Figure 2. This 38-year-old, asymptomatic male was referred for bilateral maculopathy. VA measured 20/20 BE. Fundus examination revealed numerous elongated yellow flecks that were hyperautofluorescent on FAF (Figures A and B). FA identified early, mild choroidal silence and staining of the yellow flecks (Figure C). Considering the excellent VA and lack of beaten bronze fundus appearance, Stargardt’s disease was ruled out and the diagnosis of multifocal pattern dystrophy simulating fundus flavimaculatus was made.

Adult-Onset Foveomacular Vitelliform Dystrophy

Adult-onset foveomacular vitelliform dystrophy (Figure 3), another pattern dystrophy, typically presents with mild visual disturbances between 30 and 50 years of age.12 Vitelliform lesions are hyperautofluorescent on FAF and hypofluorescent on early FA frames with later staining.13,14 Macular OCT reveals a dome-shaped hyperreflective area between the RPE and ellipsoid zone.12,15 Genetic testing classically identifies a mutation in the peripherin 2 (PRPH2) gene, but other genetic mutations have been associated.13

Figure 3. This 85-year-old, glaucomatous female was referred with a one-month history of bilateral blurring of central vision. VA measured 20/200 RE and 20/30 LE and fundus examination revealed bilateral yellow foveal lesions with pigment clumping (Figure A). FA demonstrated central blocking defects in early frames without staining or leakage (Figure B). Red-free photographs provided great contrast of the lesions (Figure C). Her findings and symptoms were consistent with adult-onset foveomacular vitelliform dystrophy.

Cone-rod dystrophy

Cone-rod dystrophy (Figure 4) typically presents during childhood with poor VA and severe color-vision loss.16 Fundus appearance can range from normal to a bull’s eye maculopathy with temporal pallor of the optic nerve.16 Goldman visual fields reveal a central scotoma.16 Full-field ERG, which is necessary for diagnosis, demonstrates progressively deteriorating cone amplitudes with comparatively normal rod amplitudes.16

Figure 4. This 78-year-old male was referred with a one- year history of progressive, bilateral central blurring. VA measured 20/40 RE and count fingers LE. Fundus examination revealed bilateral generalized RPE atrophy with optic nerve pallor LE, and FA demonstrated staining in a bull’s eye pattern (Figures A and C). Macular OCT identified bilateral outer retinal and RPE atrophy, and an epiretinal membrane RE (Figure B). The patient denied a history of hydroxychloroquine or chloroquine use. Cone-rod dystrophy was suspected and then confirmed when ERG showed a broadly diminished wave-form that was worse under photopic conditions.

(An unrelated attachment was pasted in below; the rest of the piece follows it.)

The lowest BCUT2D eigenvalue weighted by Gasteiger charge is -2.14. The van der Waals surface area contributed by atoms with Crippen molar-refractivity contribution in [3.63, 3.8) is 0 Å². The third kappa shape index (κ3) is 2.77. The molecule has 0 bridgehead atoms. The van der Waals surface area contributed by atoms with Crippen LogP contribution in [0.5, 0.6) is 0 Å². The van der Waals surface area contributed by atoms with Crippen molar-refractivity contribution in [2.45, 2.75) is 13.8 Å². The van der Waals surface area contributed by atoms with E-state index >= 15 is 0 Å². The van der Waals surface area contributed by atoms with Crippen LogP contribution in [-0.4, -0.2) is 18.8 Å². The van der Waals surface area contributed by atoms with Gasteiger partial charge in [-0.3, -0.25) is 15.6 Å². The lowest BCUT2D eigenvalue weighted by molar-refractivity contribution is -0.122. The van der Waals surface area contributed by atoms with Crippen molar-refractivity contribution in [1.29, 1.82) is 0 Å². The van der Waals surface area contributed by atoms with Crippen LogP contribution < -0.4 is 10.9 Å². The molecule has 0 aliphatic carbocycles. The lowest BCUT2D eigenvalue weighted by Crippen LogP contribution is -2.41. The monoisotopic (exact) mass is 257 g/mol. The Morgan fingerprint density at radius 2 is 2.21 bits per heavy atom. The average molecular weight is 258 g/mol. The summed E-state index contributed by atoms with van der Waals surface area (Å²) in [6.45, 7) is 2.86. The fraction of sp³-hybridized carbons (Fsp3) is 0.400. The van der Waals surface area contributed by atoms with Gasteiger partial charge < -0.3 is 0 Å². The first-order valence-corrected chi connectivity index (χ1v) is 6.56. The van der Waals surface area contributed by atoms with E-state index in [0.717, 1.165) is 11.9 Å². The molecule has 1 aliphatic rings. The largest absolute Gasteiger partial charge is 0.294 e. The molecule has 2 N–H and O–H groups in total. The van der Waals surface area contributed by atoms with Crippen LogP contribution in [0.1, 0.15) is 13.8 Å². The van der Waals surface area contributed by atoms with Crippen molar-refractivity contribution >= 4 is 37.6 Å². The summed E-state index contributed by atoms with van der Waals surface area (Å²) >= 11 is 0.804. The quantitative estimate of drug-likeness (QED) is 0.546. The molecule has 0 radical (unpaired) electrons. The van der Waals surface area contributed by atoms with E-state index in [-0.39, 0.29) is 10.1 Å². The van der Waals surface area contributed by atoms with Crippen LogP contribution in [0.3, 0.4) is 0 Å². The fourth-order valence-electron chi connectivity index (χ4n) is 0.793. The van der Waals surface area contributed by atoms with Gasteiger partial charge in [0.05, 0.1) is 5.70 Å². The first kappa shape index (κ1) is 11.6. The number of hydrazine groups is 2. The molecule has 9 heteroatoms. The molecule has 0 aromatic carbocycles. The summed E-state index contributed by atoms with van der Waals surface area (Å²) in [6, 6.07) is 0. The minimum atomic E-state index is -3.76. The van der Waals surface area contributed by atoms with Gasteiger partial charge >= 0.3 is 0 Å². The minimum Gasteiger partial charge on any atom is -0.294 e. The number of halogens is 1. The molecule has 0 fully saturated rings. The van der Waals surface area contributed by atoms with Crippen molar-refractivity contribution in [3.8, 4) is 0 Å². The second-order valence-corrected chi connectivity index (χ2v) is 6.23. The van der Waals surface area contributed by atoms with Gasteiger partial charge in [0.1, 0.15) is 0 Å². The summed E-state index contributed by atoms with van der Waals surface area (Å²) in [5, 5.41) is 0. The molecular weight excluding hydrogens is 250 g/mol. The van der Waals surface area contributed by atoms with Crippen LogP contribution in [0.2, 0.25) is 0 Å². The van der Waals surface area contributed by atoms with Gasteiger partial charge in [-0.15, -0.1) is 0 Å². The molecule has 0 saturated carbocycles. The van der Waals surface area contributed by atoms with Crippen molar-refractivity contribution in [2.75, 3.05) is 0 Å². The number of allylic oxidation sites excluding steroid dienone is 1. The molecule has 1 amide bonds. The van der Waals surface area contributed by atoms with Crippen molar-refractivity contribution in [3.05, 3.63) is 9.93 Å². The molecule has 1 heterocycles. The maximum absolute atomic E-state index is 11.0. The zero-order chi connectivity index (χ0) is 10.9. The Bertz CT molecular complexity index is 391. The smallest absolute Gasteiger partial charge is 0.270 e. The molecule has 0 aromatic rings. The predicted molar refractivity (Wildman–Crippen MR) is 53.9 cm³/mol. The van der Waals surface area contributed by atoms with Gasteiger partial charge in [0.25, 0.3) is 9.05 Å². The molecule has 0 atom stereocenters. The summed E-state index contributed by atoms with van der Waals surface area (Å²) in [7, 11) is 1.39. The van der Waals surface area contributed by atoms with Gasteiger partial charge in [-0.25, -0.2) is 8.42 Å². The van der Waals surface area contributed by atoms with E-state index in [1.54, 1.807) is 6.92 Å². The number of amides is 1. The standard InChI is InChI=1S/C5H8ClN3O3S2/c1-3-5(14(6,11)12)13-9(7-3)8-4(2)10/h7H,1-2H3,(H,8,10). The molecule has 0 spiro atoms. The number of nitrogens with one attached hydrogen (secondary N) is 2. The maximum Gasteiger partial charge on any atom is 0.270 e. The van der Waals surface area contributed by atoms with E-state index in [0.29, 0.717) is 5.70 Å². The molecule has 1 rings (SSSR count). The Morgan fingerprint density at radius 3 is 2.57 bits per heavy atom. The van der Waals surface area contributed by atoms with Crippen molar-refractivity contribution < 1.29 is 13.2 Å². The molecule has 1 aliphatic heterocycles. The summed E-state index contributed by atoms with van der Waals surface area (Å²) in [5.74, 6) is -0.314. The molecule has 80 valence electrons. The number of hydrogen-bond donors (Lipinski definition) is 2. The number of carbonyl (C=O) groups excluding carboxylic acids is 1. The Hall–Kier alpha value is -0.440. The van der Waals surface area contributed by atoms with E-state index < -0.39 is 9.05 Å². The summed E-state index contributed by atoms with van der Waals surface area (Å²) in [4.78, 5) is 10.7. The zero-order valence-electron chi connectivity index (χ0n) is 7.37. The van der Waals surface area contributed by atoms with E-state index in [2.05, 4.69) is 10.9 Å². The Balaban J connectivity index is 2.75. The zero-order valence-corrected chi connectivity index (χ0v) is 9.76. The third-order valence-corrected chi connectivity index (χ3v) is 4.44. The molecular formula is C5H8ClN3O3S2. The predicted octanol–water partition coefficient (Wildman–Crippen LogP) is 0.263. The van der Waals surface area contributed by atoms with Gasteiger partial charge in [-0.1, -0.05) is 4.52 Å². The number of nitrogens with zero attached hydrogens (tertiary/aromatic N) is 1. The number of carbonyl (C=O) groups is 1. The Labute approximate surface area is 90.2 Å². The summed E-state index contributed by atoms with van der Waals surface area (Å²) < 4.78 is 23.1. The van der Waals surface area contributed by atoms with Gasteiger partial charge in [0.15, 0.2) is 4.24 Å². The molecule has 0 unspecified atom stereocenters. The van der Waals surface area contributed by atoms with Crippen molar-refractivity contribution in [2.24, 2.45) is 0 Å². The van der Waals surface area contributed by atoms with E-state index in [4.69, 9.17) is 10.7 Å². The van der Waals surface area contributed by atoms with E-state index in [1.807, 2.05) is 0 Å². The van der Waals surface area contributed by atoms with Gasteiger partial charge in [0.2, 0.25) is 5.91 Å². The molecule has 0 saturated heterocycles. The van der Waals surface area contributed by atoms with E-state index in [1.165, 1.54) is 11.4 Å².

Hydroxychloroquine Toxicity

Hydroxychloroquine is used for many rheumatologic disorders. The toxicity risk is very low in patients who consume less than 5.0 mg/kg of real body weight and who have been on therapy for less than 10 years.17 When toxicity develops (Figure 5), patients frequently complain of nyctalopia and paracentral scotomas. This paracentral scotoma can be identified and tracked with visual fields, the most sensitive of which is a 10-2 Humphrey visual field. Early in the course of the disease, fundus appearance is normal and in later stages a bull’s eye maculopathy develops. Macular OCT reveals a loss of the external limiting membrane, disruption of the ellipsoid zone, parafoveal thinning of the outer nuclear layer, and RPE damage.18 On multifocal ERG, paracentral, central or generalized amplitude reductions develop.19 FAF findings vary depending on disease severity: early pathology highlights a paracentral ring of increased autofluorescence; moderate severity shows a paracentral mottled hypoautofluorescence with an adjacent hyperautofluorescence; and advanced disease reveals a complete central loss of autofluorescence.19

Figure 5. This 65-year-old female was referred with a 2-month history of bilateral blurring of central vision. VA measured 20/30 RE and 20/20 LE. Fundus examination revealed a bilateral bull’s eye pattern of RPE changes and FAF demonstrated a bilateral ring of hypoautofluorescence surrounded by a ring of hyperautofluorescence (Figures A and C). Macular OCT identified parafoveal ellipsoid zone loss along with generalized retinal thinning (Figure B). After additional questioning regarding her current and past medications, she endorsed a 20-year history of hydroxychloroquine use that was stopped several years prior to presentation. Despite no hydroxychloroquine use for a number of years, this patient most likely demonstrated symptomatic progression of hydroxychloroquine toxicity.